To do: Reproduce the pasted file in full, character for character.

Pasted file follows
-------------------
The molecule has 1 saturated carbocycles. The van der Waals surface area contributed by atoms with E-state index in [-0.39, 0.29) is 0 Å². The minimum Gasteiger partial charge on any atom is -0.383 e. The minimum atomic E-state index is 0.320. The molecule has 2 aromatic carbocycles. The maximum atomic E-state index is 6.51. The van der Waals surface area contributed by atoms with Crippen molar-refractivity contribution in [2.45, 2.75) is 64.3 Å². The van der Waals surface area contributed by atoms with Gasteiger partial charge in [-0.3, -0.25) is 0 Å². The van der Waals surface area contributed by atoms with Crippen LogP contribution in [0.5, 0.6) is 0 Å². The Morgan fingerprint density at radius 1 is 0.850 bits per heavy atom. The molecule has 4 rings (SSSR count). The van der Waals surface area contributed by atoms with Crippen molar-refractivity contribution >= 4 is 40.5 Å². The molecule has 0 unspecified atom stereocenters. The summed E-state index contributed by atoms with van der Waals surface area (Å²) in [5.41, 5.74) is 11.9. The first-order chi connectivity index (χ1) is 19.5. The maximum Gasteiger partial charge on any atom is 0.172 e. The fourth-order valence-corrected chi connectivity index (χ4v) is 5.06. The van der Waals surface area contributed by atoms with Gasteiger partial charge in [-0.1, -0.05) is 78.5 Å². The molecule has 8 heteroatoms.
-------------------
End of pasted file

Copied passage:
The molecule has 1 saturated carbocycles. The van der Waals surface area contributed by atoms with E-state index in [-0.39, 0.29) is 0 Å². The minimum Gasteiger partial charge on any atom is -0.383 e. The minimum atomic E-state index is 0.320. The molecule has 2 aromatic carbocycles. The maximum atomic E-state index is 6.51. The van der Waals surface area contributed by atoms with Crippen molar-refractivity contribution in [2.45, 2.75) is 64.3 Å². The van der Waals surface area contributed by atoms with Gasteiger partial charge in [-0.3, -0.25) is 0 Å². The van der Waals surface area contributed by atoms with Crippen LogP contribution in [0.5, 0.6) is 0 Å². The Morgan fingerprint density at radius 1 is 0.850 bits per heavy atom. The molecule has 4 rings (SSSR count). The van der Waals surface area contributed by atoms with Crippen molar-refractivity contribution >= 4 is 40.5 Å². The molecule has 0 unspecified atom stereocenters. The summed E-state index contributed by atoms with van der Waals surface area (Å²) in [5.41, 5.74) is 11.9. The first-order chi connectivity index (χ1) is 19.5. The maximum Gasteiger partial charge on any atom is 0.172 e. The fourth-order valence-corrected chi connectivity index (χ4v) is 5.06. The van der Waals surface area contributed by atoms with Gasteiger partial charge in [-0.1, -0.05) is 78.5 Å². The molecule has 8 heteroatoms.